# Statistical Power and Type II Error

Let the power function be defined as $\beta(\theta)=P_{\theta}(\mathbf{X} \in R)$, where $R$ is the rejection region associated to the test being considered.

Can I state that the Probability of type II error is equal to $\displaystyle 1-\int_{\theta \in \Theta_1} \beta(\theta) \ d\theta$?

Below we see a definition of statistical Power, in Casella and Berger 'Statistical Inference'.

I don't seem to be able to understand how defining in this is consistent with the definition of power that I find on Wiki,i.e. Power is the probability of rejecting the null when the alternative is true, unless the answer to my question is 'yes'...

Any help would be appreciated.

• Interesting idea, but no. For example: the integral is not a probability in most cases: we could think of many examples where it is larger than 1. Mar 17, 2016 at 9:55
• @StijnDeVuyst But isn't the beta function a conditional (on theta) probability? Could you give an example where the integral is greater than 1? Thanks ;) Mar 17, 2016 at 9:59
• That is exactly the problem: $\beta(\theta)$ is a conditional probability and not a joint probability. From a Bayesian perspective, it would make sense to say $\text{Prob}[X\in R] = \int_{\theta} \text{Prob}[X\in R, \Theta \in (\theta,\theta+d\theta)]$, but $\int_{\theta} \text{Prob}[X\in R | \Theta = \theta] d\theta$ can not reasonably be interpreted as a probability. I'm not saying it is not a useful quantity, but I don't think it is a probability. Mar 17, 2016 at 10:18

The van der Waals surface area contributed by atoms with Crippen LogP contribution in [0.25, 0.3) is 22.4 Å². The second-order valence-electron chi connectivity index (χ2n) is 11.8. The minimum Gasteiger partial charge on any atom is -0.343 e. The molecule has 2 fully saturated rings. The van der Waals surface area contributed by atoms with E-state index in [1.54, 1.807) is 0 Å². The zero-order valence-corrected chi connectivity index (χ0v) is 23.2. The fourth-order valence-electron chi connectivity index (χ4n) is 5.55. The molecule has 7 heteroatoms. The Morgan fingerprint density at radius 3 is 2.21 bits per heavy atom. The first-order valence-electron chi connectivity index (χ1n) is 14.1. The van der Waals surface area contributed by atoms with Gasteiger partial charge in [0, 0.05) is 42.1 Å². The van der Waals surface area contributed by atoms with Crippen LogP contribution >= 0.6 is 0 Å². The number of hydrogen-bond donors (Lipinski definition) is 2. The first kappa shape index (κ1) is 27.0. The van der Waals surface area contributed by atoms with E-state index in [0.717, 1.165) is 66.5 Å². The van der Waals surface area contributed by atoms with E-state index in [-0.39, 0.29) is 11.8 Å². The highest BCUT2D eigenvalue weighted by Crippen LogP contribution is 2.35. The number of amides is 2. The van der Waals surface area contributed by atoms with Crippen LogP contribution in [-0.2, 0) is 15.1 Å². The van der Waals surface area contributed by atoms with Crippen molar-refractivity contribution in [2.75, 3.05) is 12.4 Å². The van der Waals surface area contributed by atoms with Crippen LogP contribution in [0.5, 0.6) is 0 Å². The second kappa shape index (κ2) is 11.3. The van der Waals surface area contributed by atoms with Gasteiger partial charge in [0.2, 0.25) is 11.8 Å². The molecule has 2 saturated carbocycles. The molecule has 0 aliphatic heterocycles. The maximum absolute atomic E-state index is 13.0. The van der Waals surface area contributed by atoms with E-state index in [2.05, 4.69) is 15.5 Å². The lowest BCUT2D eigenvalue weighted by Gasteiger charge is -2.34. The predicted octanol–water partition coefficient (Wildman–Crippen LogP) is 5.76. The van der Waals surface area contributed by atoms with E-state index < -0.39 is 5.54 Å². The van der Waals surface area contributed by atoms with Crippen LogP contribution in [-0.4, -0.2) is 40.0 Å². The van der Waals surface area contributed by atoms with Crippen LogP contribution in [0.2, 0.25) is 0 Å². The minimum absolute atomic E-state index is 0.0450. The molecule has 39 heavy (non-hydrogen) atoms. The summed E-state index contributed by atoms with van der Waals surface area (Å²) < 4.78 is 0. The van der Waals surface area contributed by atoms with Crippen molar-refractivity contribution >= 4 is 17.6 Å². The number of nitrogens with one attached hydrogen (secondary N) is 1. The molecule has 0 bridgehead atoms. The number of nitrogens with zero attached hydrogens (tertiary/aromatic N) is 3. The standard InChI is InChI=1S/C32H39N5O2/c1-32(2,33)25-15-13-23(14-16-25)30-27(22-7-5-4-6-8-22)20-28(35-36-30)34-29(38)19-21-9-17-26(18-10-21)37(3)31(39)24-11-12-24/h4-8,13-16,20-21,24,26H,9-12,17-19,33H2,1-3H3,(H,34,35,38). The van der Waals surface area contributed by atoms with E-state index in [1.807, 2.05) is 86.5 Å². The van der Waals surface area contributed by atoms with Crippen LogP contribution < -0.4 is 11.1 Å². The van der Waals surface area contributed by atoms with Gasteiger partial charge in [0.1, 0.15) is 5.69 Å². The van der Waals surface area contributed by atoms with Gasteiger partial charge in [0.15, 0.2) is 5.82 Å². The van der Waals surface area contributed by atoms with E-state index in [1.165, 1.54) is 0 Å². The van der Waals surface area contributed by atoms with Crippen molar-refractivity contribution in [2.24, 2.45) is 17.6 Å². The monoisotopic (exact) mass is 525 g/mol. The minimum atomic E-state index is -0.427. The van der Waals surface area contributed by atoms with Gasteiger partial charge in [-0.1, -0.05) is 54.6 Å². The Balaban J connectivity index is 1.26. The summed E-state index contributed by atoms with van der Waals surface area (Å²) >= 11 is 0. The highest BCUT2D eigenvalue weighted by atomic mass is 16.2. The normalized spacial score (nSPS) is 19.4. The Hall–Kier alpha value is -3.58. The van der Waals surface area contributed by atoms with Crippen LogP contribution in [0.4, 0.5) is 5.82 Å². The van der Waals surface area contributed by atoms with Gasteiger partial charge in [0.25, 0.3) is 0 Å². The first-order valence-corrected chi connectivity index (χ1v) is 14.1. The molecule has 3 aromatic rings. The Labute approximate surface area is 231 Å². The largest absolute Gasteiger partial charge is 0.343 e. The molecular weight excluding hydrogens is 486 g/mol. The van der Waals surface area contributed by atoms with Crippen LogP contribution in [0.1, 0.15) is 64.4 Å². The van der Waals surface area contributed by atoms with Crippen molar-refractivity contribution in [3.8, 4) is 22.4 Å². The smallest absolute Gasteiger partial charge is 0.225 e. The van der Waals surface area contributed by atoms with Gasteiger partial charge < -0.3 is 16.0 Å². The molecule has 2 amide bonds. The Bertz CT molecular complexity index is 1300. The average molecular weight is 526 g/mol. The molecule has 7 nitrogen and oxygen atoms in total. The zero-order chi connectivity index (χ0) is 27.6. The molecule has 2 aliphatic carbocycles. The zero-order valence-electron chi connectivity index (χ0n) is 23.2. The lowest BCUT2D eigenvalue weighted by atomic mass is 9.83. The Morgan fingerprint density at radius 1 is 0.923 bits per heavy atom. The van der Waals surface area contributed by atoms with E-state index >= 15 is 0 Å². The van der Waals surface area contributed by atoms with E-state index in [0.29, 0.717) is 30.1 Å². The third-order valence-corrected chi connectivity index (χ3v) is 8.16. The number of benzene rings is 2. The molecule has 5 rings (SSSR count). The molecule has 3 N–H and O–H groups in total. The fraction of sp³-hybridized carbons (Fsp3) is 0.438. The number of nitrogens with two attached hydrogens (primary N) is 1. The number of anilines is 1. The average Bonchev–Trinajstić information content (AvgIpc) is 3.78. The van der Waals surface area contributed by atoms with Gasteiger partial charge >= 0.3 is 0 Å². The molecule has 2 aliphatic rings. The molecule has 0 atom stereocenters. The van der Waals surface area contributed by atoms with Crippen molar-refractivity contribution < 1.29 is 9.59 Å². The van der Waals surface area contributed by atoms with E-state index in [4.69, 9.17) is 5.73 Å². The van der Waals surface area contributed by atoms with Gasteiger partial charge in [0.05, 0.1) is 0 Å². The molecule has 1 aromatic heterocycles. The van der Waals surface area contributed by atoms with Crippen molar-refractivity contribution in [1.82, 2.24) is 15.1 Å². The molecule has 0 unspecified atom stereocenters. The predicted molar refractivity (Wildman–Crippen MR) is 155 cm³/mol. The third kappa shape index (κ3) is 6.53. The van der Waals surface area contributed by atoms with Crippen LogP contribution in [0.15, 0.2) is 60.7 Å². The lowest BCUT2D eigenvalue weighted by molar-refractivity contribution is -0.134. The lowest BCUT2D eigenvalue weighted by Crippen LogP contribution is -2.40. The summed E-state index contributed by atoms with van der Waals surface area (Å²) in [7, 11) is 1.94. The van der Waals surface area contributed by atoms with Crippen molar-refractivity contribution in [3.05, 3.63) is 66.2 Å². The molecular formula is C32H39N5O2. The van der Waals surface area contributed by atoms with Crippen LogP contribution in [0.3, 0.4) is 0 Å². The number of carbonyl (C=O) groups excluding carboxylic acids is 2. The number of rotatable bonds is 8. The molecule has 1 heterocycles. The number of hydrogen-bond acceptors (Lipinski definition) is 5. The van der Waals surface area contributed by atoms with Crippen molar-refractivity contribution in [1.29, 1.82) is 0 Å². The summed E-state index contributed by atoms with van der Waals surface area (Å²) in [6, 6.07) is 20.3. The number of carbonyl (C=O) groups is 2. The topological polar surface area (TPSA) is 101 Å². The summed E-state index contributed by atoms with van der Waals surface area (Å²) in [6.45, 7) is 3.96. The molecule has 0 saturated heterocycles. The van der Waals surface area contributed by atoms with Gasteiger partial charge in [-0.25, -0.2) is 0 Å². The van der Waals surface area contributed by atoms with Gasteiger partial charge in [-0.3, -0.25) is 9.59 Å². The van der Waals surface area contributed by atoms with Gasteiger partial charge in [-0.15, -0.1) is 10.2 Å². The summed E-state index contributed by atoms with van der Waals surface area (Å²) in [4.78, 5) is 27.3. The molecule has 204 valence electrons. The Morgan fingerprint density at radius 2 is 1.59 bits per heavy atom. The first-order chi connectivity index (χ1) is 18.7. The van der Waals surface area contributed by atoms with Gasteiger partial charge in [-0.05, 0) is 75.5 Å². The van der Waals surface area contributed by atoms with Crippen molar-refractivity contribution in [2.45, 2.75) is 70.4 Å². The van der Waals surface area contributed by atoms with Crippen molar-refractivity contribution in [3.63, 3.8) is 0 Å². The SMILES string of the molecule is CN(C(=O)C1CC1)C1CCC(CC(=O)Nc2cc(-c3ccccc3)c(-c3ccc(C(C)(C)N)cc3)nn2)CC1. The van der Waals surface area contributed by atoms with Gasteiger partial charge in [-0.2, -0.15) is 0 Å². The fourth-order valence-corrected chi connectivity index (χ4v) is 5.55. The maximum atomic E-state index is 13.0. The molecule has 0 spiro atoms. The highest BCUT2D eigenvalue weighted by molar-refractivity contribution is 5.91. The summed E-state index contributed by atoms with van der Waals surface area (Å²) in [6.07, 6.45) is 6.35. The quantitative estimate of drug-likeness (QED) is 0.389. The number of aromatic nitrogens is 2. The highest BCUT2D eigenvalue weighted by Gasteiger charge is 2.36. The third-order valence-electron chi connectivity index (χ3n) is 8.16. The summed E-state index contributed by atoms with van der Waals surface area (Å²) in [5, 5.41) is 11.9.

• @StijnDeVuyst I've edited the question to make it more clear my reasoning. Thanks Mar 17, 2016 at 10:18
• @StijnDeVuyst you're right. but then how can the wiki definition be consistent with the definition in the book? Mar 17, 2016 at 10:45

I think we should go back to the idea of hypothesis testing: the parameter $\theta$ has one true value that is unkown. We have some ''idea'' about the value and we want to test whether this ''idea'' about the value is confirmed or rejected by the data.
But the important thing that there is only one true value for $\theta$. All other values are impossible (so probability is zero) , only the one true (but unknown) value is possible. So as @StijnDeVuyst says, there is only one value for $\theta$.
Since you don't know that value, one tries to compute the power for different values for $\theta$ but that is only because we do some kind of ''robustness'' check, we do not know the true value, so we can not compute the true power and therefore we compute it for several values for $\theta$ and analyse the ''power function''.